Think About It – How Important Is Reflecting On What You Have Learnt?

Posted on : March 2nd, 2017

Custom e-learning

A new study shows, it is a fact that – Learning is more effective if a lesson or learning experience is with time spent thinking about what was just presented. In “Learning by Thinking: How Reflection Aids Performance,” a team of researchers from Harvard Business School, and the University of North Carolina describe the effect of reflection on learning. Reflection simply means taking time after a lesson to synthesize, abstract, or articulate important points of the learning experience. However, this process of reflection is often missing from organizational training programs. L&D professionals in the organization are often pressed for time and time is money! It is difficult to get learners together for a classroom session and when they are present, the main aim is to share the required information – leaving no time to reflect or ponder over the information gathered. In e-learning too, the learner is required to complete a course from start to finish – with little scope for reflection.

Keeping in mind the limitations of time in both classroom learning, there are some strategies that we can adopt to make sure learners are able to reflect and assimilate better. Post learning support is as important as the learning itself. Here are some ways of providing support when learners need it the most:

• Based on the learning that has been shared, learners can be placed in scenarios to leads them closer to applying the gathered knowledge. This gets them thinking and is very successful in trainings that emphasize behaviour-change. While creating a scenario, it is important to create a proper context that the learners can instantly connect with and then put their assimilated knowledge in good use. Using familiar names, designations or locales can be of help here. This can be a great way of reflecting and a valuable exercise in weighing all options that will help out the learner tremendously in similar real-life situations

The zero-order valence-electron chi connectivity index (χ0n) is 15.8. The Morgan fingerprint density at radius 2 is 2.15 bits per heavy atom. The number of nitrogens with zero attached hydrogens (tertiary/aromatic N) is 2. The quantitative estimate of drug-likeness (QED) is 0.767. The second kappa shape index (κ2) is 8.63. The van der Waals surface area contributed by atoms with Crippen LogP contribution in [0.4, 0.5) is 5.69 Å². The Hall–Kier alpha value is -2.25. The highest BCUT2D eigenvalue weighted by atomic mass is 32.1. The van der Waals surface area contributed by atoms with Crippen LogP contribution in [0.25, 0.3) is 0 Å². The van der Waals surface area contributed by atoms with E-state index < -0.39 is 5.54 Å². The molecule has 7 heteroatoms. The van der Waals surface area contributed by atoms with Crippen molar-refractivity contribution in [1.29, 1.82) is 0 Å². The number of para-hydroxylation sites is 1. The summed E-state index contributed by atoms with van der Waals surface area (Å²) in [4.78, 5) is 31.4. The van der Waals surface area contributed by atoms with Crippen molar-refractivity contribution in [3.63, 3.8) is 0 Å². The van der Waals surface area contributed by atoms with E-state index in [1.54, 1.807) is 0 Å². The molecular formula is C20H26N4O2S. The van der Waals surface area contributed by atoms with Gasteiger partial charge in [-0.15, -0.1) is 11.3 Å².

• Simulated environments can also be created to make learners reflect and apply the learning. Though this route can take some time and strategizing, 3D environments can be a good area for learners to reflect and assimilate. Various interactivities can be built within the environment that encourage learners to think, evaluate their decisions and then make the right one. Multiple tries can be allowed, to encourage the learner to try till they succeed.

• In a traditional classroom, the instructor presents learning content through a lecture and perhaps a few examples or case studies. Then learners are expected to leave the classroom and practice on their own. This can only get the learner far in the reflection process. The ability to discuss ideas and concepts with instructors and peers is often needed to get learner to the ultimate goal of understanding. The learner views or reads lecture information before a classroom session. Gap between consumption of “content” and classroom session where learners can practice what they have learnt first encourages – individual reflection and then reflection in a group situation.

• Sharing experiences can also be a way of reflecting on the lessons learnt. With the help of social network, learners now have the platform for sharing their experiences on discussions boards, through IMs or even blogs. Peers can discuss their experiences in the context of what has been taught and this creates a continual process of reflection – not just on theoretical knowledge but practical knowledge as shared by fellow learners.

To provide an ideal environment for learner understanding and retention, there must be scope of reflection within the course design and delivery. Alternatively, other tools like performance support or a flipped classroom approach can help L&D managers create impactful learning that stays with the learner for long.

Arunima Majumdar

Arunima is the Marketing Head at G-Cube. She loves exploring and blogging about innovations in training & learning for the new-age corporate sector.

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